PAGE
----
Echo (Courtesy NPS)
February 27, 2015
It’s been several months since Echo was shot dead by a coyote “hunter”. Her identity was confirmed by DNA analysis of her recovered scat, since she evaded all attempts of capture, making her one smart little wolf. I think Echo should have been called Miracle because it certainly was a miracle she managed to traverse the kill zone of the Northern Rockies and make it to the Grandest of all Canyons. She was the first wolf to set paw there in 70 years. Unfortunately she was not able to evade a bullet and so what could have been a new chapter in wolf recovery turned out to be a sad tale of loss. And the loss was huge. Echo defied the odds. She defied the USFWS who repeatedly said, no gray wolves in Grand Canyon National Park. But Echo made it on her own, she didn’t ask permission, she left her natal pack in Wyoming and went searching for a mate. Her presence in The Canyon was history in the making, just as her male counterpart, OR7, made history by becoming the first wolf to roam California in 90 years!
The Canyon is amazing wolf habitat, mule deer abound but there was only one problem, Echo was the only gray wolf in the park. What’s a wolf to do? So she left the park and headed north, retracing her steps on her quest to find a mate, instead she found a man with a gun.
Echo’s tragic story is not new, it’s been repeated over and over again, ad nauseam. When wolves disperse out of the Northern Rockies or Great lakes they usually end up dead. How many more times will we hear about wandering wolves shot and killed by “coyote hunters”? There is no way in hell wolves will ever be able to reclaim former habitat if every time they attempt to do so, they’re killed. We could point to Oregon and Washington as success stories, Oregon now has 77 wolves. Yes, wolves are thriving there, with OR7 as the poster wolf for that success but OR7’s story could have gone a completely different way. He made the right choice and dispersed to western Oregon and south to California, where there’s tolerance for wolves. Unfortunately a few of his siblings OR5 and OR9 took different paths and went east to the killing fields of Idaho, where they met grisly deaths.
Oregon and Washington wolves have been successful because they’re not hunted YET. But Oregon is already in the planning stages of delisting wolves in the eastern part of the state, since Oregon’s wolf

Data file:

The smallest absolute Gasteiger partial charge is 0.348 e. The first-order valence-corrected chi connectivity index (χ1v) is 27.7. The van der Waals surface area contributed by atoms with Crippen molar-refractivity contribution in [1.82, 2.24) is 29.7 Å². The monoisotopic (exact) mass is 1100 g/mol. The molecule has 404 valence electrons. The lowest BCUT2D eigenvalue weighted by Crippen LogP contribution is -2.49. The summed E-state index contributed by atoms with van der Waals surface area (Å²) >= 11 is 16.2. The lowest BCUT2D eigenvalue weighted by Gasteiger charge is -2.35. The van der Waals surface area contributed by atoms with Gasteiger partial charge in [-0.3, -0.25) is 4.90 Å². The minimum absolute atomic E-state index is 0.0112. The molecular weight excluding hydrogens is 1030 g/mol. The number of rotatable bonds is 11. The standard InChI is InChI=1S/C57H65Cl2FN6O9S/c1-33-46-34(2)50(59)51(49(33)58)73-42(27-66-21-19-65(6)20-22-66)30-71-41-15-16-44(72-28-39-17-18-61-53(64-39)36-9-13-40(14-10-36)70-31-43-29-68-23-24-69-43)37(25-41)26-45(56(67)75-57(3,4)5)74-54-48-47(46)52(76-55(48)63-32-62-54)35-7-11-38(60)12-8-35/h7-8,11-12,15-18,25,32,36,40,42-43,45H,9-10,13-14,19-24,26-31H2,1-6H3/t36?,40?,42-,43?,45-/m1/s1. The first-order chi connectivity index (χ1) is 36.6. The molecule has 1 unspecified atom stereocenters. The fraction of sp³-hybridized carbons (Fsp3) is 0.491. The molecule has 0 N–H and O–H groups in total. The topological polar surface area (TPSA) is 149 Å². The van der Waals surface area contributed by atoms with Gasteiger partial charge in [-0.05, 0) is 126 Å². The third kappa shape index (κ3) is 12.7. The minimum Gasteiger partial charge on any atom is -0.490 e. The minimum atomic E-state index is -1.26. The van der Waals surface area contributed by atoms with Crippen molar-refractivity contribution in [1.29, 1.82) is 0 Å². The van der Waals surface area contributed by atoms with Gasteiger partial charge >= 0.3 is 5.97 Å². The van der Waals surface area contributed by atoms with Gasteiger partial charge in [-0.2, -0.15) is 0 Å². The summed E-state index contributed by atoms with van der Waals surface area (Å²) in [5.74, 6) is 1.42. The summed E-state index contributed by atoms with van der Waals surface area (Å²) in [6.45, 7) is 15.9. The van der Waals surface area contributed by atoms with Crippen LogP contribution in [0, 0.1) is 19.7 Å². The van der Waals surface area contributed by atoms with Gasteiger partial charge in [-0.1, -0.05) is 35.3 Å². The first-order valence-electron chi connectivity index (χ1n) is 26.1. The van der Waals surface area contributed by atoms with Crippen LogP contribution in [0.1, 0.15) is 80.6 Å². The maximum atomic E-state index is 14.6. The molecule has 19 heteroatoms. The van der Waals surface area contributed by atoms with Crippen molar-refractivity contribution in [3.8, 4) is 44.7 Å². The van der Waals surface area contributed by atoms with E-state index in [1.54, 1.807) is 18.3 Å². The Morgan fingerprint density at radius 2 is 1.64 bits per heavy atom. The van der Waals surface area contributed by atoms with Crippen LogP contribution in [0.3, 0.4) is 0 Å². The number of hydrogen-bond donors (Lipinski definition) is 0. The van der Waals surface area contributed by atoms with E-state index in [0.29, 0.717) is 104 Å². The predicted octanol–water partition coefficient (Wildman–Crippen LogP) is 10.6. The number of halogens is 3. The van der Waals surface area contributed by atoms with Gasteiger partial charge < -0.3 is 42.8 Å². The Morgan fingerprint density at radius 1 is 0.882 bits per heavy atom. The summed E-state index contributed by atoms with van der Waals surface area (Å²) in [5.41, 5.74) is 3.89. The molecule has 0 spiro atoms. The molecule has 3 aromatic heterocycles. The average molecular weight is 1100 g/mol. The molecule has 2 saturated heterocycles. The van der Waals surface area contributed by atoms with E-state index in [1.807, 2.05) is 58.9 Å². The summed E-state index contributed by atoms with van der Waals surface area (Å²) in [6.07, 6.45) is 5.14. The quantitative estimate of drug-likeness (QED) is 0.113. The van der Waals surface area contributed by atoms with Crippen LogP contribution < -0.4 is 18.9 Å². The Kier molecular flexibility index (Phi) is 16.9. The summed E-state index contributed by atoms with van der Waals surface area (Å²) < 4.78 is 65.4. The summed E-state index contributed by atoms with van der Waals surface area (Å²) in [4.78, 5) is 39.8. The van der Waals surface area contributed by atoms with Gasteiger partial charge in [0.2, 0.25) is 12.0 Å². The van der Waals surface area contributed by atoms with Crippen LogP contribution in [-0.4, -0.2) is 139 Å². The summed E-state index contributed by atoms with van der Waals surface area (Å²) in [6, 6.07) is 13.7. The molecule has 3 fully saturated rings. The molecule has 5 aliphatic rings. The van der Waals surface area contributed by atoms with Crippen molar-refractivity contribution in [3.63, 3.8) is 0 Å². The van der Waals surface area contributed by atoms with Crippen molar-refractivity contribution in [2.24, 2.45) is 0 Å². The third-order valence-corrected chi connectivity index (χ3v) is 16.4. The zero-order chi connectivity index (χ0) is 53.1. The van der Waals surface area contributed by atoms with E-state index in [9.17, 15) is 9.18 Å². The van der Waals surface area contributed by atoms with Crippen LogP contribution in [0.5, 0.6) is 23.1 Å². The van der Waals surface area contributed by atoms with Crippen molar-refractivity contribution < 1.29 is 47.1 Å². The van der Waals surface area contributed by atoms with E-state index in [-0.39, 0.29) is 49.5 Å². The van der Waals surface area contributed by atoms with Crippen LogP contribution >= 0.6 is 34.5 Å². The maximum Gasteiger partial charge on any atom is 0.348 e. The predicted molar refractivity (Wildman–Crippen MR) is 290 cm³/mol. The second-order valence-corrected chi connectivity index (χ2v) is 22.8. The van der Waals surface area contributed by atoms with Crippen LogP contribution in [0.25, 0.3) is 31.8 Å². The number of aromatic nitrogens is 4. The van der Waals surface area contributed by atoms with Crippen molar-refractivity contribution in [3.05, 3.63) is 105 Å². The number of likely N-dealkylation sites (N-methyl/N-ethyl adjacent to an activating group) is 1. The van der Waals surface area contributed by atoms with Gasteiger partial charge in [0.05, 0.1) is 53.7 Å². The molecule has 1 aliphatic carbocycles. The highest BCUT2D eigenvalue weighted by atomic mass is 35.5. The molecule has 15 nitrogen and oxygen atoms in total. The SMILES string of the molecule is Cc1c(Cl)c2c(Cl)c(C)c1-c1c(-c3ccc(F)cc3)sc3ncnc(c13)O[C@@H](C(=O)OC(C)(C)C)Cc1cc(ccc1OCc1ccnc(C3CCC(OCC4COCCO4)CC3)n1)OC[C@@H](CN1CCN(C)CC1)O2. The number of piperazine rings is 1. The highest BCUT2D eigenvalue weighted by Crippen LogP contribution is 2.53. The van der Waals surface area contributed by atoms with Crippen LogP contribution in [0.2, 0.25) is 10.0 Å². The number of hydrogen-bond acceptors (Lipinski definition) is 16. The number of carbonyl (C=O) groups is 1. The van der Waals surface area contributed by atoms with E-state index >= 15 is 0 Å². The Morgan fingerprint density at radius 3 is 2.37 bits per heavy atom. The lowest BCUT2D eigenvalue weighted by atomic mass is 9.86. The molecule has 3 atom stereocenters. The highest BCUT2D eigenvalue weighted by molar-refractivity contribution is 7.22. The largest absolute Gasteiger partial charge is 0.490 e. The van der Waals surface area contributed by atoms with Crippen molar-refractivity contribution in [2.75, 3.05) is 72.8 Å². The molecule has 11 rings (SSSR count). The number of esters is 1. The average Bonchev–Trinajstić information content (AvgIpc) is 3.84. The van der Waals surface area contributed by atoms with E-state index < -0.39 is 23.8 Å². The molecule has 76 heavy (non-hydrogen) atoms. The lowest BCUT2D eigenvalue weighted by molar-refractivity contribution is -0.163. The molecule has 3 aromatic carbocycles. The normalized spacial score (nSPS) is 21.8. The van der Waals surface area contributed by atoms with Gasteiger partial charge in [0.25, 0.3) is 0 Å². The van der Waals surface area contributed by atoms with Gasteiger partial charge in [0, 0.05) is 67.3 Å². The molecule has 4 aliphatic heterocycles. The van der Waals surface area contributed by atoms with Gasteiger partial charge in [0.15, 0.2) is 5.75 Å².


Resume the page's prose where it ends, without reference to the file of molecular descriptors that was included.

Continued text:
“management” plan is so weak.
Washington, although they have a better long-term “management” plan of 15 successful breeding pairs over three years, has not been particularly kind to wolves since they returned to the state. The Lookout Pack, the first wolves confirmed in Washington state in 70 years were decimated by the White family. I’m sure everyone remembers the disgusting account of Erin White trying to Fedex a bloody wolf pelt .
“A FedEx agent declined to take the package after seeing what appeared to be blood leaking from it.
When a local police officer and the shipping-store owner discovered an animal pelt inside, they alerted state fish and wildlife agents. Genetic tests of the pelt later confirmed it was a gray wolf and an apparent member of the Washington state wolf pack.”…SeattleTimes
And we can’t forget the Wedge Pack and Huckleberry Pack debacles. Washington’s Teanaway Pack alpha female was poached in 2014, with a significant reward offered. Other wolves have been poached there as well, so all is not peachy for wolves in the Evergreen State, even though they remain protected by state law in eastern Washington and retain federal and state protection in western Washington. Additionally the Colville and Spokane Tribes in eastern Washington hold wolf hunts on their reservations. The 2014/2015 Spokane tribe wolf hunt has a 6 wolf quota.
Aside from Washington and Oregon where are the dispersing wolves’ success stories? Can anyone name a single successful breeding pair of wolves outside of the Northern Rockies, Great Lakes or Mexican gray wolf territory, in Arizona and New Mexico? In Missouri, 3 wolves have been killed in the last 13 years using the “coyote excuse”. In Kentucky, where wolves had been absent for 150 years, a wolf was shot dead because of “mistaken coyote identity”. The same thing in Kansas. And now Echo in Utah.